Seeing in the Dark

by Joyce Bedi

By 1932, Edgerton had turned his experimental strobe apparatus into a commercial product. People outside MIT began to recognize the possibilities of Edgerton’s new tool. On the eve of World War II, the army asked Edgerton to build a strobe for night aerial reconnaissance photography.

In the summer of 1939, Maj. George W. Goddard, a veteran pilot of World War I, paid an unexpected call on Edgerton and his colleagues at the Strobe Lab. Goddard asked Edgerton if a strobe lamp could be built that would be powerful enough to take photographs at night from a height of a mile. Edgerton did some calculations and gave Goddard a tentative “yes.” “We can do that,” Doc said. “We haven’t got it in the house, but we can do that.”

The strobes used to photograph events in Boston Garden provided a technical foundation for Edgerton’s electronic flash for military night aerial photography. Our knowledge of almost seventy years ago indicated that the required kind of flash lamp could probably be built. But there was also a good probability that the lamp would explode during its first, and only, operation because of the intense heat and high pressure developed when the flash occurred. Even an optimist couldn’t feel too encouraged about the prospect of success.

But Edgerton and his team overcame these initial obstacles. The first experimental unit was mounted in an Army Air Forces B-18 bomber and successfully tested over Boston in April 1941. Further development and testing was done in collaboration with Wright Field (now Wright-Patterson Air Force Base) in Dayton, Ohio, before trials and training in England.

The system’s most famous test came on the evening of June 5, 1944, when the night reconnaissance planes took off for Normandy. They were followed shortly by a flying army in C-47s, headed for the D-Day invasion of France. The photographs taken that night showed no movement of enemy forces; the German troops were taken completely by surprise. “The clouds were down to about a thousand feet and the flash bombs couldn’t be used at all. They were designed to work at 10,000 feet,” Edgerton recalled. “So those pictures were useful, they were used all during the war.”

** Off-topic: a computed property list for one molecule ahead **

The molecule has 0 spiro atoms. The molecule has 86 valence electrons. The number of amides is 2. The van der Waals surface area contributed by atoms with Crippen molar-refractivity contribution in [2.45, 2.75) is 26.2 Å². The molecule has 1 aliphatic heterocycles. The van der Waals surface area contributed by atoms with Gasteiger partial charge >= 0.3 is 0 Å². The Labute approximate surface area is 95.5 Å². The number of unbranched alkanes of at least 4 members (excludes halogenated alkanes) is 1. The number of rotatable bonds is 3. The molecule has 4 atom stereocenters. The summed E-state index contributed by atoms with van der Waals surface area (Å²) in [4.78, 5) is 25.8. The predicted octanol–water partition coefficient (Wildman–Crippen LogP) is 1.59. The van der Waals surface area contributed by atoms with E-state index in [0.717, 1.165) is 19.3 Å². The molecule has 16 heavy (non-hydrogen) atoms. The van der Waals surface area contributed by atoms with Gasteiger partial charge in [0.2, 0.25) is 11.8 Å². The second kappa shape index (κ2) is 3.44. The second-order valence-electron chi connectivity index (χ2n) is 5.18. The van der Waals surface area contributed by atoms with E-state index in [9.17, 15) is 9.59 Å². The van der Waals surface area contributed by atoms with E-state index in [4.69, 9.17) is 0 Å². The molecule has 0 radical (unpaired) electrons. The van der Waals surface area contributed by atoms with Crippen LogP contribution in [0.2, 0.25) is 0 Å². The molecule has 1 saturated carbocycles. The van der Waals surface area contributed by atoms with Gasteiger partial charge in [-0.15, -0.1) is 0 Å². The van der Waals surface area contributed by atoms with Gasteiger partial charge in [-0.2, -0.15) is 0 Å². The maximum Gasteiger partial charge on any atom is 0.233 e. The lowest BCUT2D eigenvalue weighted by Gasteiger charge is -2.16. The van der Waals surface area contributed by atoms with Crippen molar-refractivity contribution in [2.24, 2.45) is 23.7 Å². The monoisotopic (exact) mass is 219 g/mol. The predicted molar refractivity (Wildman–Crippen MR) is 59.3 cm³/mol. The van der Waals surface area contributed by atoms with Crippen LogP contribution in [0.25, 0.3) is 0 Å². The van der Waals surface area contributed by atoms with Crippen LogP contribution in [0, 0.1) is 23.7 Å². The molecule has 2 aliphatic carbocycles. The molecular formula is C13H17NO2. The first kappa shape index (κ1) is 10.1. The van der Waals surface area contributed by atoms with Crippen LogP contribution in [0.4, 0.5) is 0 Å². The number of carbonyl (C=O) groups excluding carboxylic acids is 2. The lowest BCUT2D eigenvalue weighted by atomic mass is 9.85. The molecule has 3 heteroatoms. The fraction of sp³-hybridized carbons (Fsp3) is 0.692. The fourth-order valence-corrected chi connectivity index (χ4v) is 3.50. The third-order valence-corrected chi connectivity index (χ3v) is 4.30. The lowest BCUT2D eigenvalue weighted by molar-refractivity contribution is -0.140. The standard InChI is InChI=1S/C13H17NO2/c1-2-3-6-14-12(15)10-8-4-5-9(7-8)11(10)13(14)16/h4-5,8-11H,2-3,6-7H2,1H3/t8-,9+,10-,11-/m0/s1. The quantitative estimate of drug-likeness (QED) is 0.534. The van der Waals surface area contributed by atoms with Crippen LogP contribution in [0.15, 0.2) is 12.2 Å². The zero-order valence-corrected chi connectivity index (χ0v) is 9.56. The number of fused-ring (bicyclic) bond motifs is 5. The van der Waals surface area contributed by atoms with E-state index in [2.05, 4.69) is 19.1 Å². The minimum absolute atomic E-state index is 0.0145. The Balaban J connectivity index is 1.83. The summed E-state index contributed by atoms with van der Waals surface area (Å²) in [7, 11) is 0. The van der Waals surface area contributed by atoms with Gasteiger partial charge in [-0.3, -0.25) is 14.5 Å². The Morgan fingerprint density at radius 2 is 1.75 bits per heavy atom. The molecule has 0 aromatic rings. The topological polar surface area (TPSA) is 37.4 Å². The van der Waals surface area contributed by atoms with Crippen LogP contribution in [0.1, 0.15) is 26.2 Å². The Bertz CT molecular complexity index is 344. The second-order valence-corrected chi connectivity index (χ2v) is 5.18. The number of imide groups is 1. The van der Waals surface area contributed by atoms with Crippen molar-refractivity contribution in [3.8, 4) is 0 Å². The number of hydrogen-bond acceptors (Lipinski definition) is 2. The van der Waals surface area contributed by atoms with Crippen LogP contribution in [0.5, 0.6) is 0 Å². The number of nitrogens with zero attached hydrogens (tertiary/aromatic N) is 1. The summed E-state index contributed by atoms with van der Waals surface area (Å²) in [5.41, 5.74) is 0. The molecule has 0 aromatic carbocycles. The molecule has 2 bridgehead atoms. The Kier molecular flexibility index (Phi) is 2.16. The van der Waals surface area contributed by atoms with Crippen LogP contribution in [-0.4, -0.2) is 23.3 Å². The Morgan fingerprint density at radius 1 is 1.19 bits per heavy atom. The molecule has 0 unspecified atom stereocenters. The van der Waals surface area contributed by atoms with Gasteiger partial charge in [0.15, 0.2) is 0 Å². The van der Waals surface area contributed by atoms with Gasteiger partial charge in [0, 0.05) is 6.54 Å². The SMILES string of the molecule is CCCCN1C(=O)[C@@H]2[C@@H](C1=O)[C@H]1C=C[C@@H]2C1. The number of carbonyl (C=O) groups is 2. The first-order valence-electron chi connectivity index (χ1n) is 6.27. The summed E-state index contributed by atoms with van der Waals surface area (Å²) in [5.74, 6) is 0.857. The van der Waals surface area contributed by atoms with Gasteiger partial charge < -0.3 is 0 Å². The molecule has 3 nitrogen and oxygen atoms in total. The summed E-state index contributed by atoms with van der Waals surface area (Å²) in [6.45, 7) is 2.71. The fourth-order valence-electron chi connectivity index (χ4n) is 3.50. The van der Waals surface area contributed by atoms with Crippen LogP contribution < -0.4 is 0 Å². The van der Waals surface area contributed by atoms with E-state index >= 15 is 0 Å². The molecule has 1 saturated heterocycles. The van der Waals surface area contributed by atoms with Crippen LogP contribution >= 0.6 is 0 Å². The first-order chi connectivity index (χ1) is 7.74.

Knowing what an enemy is doing under cover of darkness is important in wartime. Before Doc developed his aerial flash, night reconnaissance photos were made with flash bombs, which are similar to the type of fireworks that explode with a boom and a blinding flash of white light. Flash bombs had a number of limitations: they were dangerous to handle; they used fuses that were preset for a specific altitudes, so pilots couldn’t navigate under cloud cover; and the noise from them often had citizens on the ground running for cover from what they believed was a bombing raid. The electronic flash took care of these shortcomings, though it created some new ones of its own. The main problem to be solved was how to separate the camera and flash as much as possible in the plane to prevent fogging of the film.

Further Reading
Harold Edgerton, Electronic Flash, Strobe (Cambridge: MIT Press, 1970/1992), pp. 286-294.
Harold E. Edgerton, “Night Aerial Photography,” Technology Review 29, no. 5 (March 1947): 273.
Nebraska Educational Telecommunications/NOVA, “Edgerton and His Incredible Seeing Machines,” 1985.
Harold E. Edgerton in World War II, 6.933 class project, 2000

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